Young Holly, bright and green.

There is a real difference between inactivity (which can affect health negatively - especially for us!) and rest (a restoration of health). Hard winter days can be a good time to observe the difference between inactivity and rest in both nature and people! I still cannot understand how people shutter themselves inside on winter days and do nothing for weeks, if not months. Bernd Heinrich writes about activity level differences in winter animal behavior and explains the  serious health consequences of the human sedentary lifestyle in comparison, resulting for many of us in a shortened life. Doing nothing or very little for long periods of time leads to pre-diabetic resistance, bone mass loss, muscle weakness, and less nutrient absorption in the human gut. Why not a walk everyday?

It's nearly four o'clock and the sun is still high!

I find winter activities among my favorites - snowshoeing, hiking, hunting, birding, and paddling where there's open water. No bugs, less crowds, clean fresh cold air good for the lungs, and always interesting things to see. In a recent PBS program I learned about how cold air was an effective treatment for TB patients - and I can relate - having had asthma all my life with the only real relief coming from being active outdoors in cold seasons. I've come to really love winter because it has literally saved my life.

White-tail Deer crossing.

The whole farm is criss-crossed in deer trails. So many deer! When I entered the woods I disturbed a whole herd that had laid down in the snowy brush. I looked hard for our resident coyote -  his straight loping track, but couldn't find him in the woods. He's been hanging around the muskrat ponds more than the woods lately. Plenty to eat there as the muskrats breed all winter long. I will never understand why people hate coyote so much. They are helping with our over-population of deer, for which the grain farmer is thankful.

Canada goose belly imprint and take-off trail.

Now and then I'll find the carcass of a Canada Goose  that a coyote has carried off to the edge of the field and torn into. I guess some people find that disagreeable but ask the grain farmer what a huge foraging flock of geese will do to a freshly planted field and how having that wild dog around to keep the geese from settling in for too long protects his crop. Once on a winter hike I saw the coyote trotting along the woods edge along the back field and for a second we locked eyes. He stood and looked at me and me at him and that was that. I didn't go running off all "Annie Get Your Gun!" A minute later a huge flock of geese lifted from the far corner of the field where he had gone.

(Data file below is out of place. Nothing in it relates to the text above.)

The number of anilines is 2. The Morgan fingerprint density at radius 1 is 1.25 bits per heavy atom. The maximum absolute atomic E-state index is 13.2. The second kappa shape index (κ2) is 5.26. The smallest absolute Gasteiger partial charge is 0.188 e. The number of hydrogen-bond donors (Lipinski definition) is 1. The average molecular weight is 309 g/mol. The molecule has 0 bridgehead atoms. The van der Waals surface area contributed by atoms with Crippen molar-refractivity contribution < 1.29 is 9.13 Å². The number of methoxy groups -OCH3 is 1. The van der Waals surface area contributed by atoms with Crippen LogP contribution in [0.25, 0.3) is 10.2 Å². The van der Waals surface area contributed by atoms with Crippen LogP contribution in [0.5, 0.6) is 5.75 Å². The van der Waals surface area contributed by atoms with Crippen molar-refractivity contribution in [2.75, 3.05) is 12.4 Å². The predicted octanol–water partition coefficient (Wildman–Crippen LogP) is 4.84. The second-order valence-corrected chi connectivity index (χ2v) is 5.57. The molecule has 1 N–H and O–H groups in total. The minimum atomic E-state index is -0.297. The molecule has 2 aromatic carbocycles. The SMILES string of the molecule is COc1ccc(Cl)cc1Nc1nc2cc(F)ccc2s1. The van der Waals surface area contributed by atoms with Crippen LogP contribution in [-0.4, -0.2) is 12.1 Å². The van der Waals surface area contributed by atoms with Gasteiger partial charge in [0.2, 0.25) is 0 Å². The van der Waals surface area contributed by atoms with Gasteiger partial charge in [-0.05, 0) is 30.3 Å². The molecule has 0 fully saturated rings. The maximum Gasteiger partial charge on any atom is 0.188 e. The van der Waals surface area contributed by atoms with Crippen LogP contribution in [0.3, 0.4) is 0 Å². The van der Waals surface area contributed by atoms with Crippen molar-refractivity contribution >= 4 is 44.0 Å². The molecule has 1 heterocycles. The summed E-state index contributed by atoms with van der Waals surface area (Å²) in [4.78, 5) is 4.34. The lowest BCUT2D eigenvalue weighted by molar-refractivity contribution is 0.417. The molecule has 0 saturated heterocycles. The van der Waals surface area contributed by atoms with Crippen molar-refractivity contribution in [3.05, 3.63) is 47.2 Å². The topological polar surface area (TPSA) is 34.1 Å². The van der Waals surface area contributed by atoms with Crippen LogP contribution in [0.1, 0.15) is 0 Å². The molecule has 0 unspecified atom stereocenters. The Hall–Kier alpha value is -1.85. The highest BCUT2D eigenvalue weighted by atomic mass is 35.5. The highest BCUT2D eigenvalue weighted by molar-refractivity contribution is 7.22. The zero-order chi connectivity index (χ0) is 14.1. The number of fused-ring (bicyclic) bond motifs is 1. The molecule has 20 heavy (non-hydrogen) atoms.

Towhee sunning in the brush.

Winter is a time of constant hunting and foraging for most mammals and birds. It should be a time of activity for us too, but I don't know many people who make the effort to get out and be active when it's cold, which is too bad because it didn't used to be this way. Heinrich states that one in three Americans over fifty are completely sedentary and this lifestyle is having disastrous implications for our health. We're not evolved for inactivity. Like animals in winter, we're meant to be constantly active. We're adapted - like the coyote - to be endurance hunters and gatherers. Instead, we decry the viciousness of the wild hunter while sitting for hours and hours on our sofas in front of computers and TV's killing ourselves.

Thousands of Tundra Swans on the Bay ice.

My hike this day ended back where I had started - at the water's edge. The sounds of ice crunching and grinding ice floes and the hoots and toots of thousands of tundra swans, staging in anticipating of spring's journey north fills the air with a happy noise. The sun was still high late in the afternoon when I started back. Just before I got back to the office I heard a shout, "Peggy! Peggy!" The one other person I know who would be out here today came trotting up to me waving his cellphone. "Look!" John had just seen and photographed a rough-legged hawk on a telephone pole on his walk after work. A very handsome bird, indeed!


Bernd Heinrich's Winter World" The Ingenuity of Animal Survival (2003) is one of my favorites to read in the deep heart of winter. I am always in awe of the tremendous vitality of winter life he explores in this book. 

The Forgotten Plague (The American Experience) describes the history of TB in the U.S. and how cold weather treatments aided in providing patient comfort, even if the cold couldn't cure it. This is a touching film that explains through the living memory of survivors how the cure was finally found through the discovery of a bacteria and its treatment with a simple vaccine. The Adirondacks figure prominently in this story!

Thursday, February 12, 2015


Walking carefully across the wrack line down at the Bay I had the opportunity to watch a pair of coots working across soft muck in search of yummies. I've always admired their patience and persistence on cold winter days as they forage in places most other creatures avoid. They can do this because they have enormous feet. Not webbed feet, mind you - enormous lobed feet.

Coots in boots!

This pair have been calling the cove at Swan Harbor in Havre de Grace, Maryland, home all winter and may be the same pair I've watched in winter's past. They don't seem interested at all in the larger rafts of coots that occasionally come through. Their little conversational chuckles and whines remind me of my Rhode Island Reds at home. They are always commenting on this and that. But when an eagle flies over they'll quickly move into woody cover and float semi-submerged until the hunter has passed.

A continuous conversation between them.